Biochemical markers for brain damage after cardiac surgery – time profile and correlation with cognitive dysfunction

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Abstract:

Background:

Cerebral dysfunction is common after cardiac surgery and may be reflected in increasing blood concentrations of neuron specific enolase (NSE) and S-100β protein. The aim of the study was to determine the optimal timing of blood sampling. Methods:

We studied 15 patients undergoing coronary artery bypass grafting. Serum concentrations of NSE and S-100β protein were measured before surgery and after 12, 18, 24, 30, and 36 h. Neuropsychological testing was performed before surgery, at discharge from hospital and after 3 months. Results:

Serum concentrations of both NSE and S-100β protein increased significantly. At the first postoperative test, seven patients had cognitive dysfunction and a significant correlation was found between the composite z-score and the increase in the NSE level after 36 h (R = 0.76, P=0.001). The median increase in NSE after 36 h was 4.1 µg/l in patients having cognitive dysfunction and 0.9 µg/l in the remaining patients (P<0.05). No significant correlation was found between cognitive dysfunction and the increase in S-100β protein. After 3 months, no statistically significant correlation was found between either NSE or S-100β protein and cognitive dysfunction. Conclusion:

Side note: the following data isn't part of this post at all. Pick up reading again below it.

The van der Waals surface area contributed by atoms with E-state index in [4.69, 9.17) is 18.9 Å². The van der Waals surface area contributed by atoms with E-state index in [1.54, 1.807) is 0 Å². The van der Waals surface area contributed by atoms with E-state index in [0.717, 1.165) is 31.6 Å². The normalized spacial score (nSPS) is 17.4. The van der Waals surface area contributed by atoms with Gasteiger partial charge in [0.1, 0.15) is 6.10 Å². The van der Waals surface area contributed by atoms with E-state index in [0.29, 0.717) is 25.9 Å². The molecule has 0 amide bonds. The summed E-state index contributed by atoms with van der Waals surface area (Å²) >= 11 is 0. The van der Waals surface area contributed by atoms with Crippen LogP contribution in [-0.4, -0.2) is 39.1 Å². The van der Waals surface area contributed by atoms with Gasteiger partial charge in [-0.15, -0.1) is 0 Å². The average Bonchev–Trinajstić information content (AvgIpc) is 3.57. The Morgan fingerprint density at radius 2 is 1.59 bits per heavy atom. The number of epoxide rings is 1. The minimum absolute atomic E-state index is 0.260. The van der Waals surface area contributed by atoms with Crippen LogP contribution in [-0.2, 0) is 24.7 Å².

NSE seems to be a useful blood marker for early cognitive dysfunction after coronary artery bypass grafting, optimal timing of blood sampling being at approximately 36 h postoperatively.

Keywords: S-100 protein; brain dysfunction; cardiac surgery; neuron specific enolase; postoperative complications

Document Type: Research Article

DOI: http://dx.doi.org/10.1034/j.1399-6576.2002.460512.x

Affiliations: 1: Centre of Head and Orthopaedics and 2: Department of Clinical Biochemistry, Statens Serum Institut, Copenhagen, Denmark 3: Heart Centre, 4: Department of Cardiothoracic Surgery, Heart Centre, Copenhagen University Hospital, Rigshospitalet, Copenhagen, and

Publication date: May 1, 2002

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